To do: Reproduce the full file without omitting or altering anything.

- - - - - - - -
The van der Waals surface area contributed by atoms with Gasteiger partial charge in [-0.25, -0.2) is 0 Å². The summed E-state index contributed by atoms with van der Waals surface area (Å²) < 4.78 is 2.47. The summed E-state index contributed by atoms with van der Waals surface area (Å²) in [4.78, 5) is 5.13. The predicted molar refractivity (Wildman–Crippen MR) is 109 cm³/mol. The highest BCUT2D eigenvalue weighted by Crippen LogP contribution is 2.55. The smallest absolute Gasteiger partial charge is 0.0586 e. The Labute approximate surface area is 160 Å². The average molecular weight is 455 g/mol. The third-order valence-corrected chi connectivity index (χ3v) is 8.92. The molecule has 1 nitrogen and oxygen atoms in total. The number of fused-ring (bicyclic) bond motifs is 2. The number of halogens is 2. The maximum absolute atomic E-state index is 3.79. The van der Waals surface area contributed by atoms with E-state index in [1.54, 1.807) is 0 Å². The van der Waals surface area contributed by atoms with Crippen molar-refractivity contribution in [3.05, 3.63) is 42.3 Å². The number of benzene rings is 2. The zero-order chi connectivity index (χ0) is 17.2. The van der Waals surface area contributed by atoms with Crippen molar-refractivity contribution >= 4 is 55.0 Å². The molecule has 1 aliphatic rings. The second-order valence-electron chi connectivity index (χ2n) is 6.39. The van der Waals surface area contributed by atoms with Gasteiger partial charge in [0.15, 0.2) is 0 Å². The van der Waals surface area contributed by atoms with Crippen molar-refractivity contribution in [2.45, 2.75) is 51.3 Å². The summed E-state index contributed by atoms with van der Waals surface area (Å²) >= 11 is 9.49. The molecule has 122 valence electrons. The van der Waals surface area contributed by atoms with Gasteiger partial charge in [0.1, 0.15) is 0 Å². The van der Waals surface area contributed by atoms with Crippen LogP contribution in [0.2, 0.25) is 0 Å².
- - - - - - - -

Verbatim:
The van der Waals surface area contributed by atoms with Gasteiger partial charge in [-0.25, -0.2) is 0 Å². The summed E-state index contributed by atoms with van der Waals surface area (Å²) < 4.78 is 2.47. The summed E-state index contributed by atoms with van der Waals surface area (Å²) in [4.78, 5) is 5.13. The predicted molar refractivity (Wildman–Crippen MR) is 109 cm³/mol. The highest BCUT2D eigenvalue weighted by Crippen LogP contribution is 2.55. The smallest absolute Gasteiger partial charge is 0.0586 e. The Labute approximate surface area is 160 Å². The average molecular weight is 455 g/mol. The third-order valence-corrected chi connectivity index (χ3v) is 8.92. The molecule has 1 nitrogen and oxygen atoms in total. The number of fused-ring (bicyclic) bond motifs is 2. The number of halogens is 2. The maximum absolute atomic E-state index is 3.79. The van der Waals surface area contributed by atoms with E-state index in [1.54, 1.807) is 0 Å². The van der Waals surface area contributed by atoms with Crippen molar-refractivity contribution in [3.05, 3.63) is 42.3 Å². The number of benzene rings is 2. The zero-order chi connectivity index (χ0) is 17.2. The van der Waals surface area contributed by atoms with Crippen molar-refractivity contribution >= 4 is 55.0 Å². The molecule has 1 aliphatic rings. The second-order valence-electron chi connectivity index (χ2n) is 6.39. The van der Waals surface area contributed by atoms with Gasteiger partial charge in [0.15, 0.2) is 0 Å². The van der Waals surface area contributed by atoms with Crippen molar-refractivity contribution in [2.45, 2.75) is 51.3 Å². The summed E-state index contributed by atoms with van der Waals surface area (Å²) >= 11 is 9.49. The molecule has 122 valence electrons. The van der Waals surface area contributed by atoms with Gasteiger partial charge in [0.1, 0.15) is 0 Å². The van der Waals surface area contributed by atoms with Crippen LogP contribution in [0.2, 0.25) is 0 Å².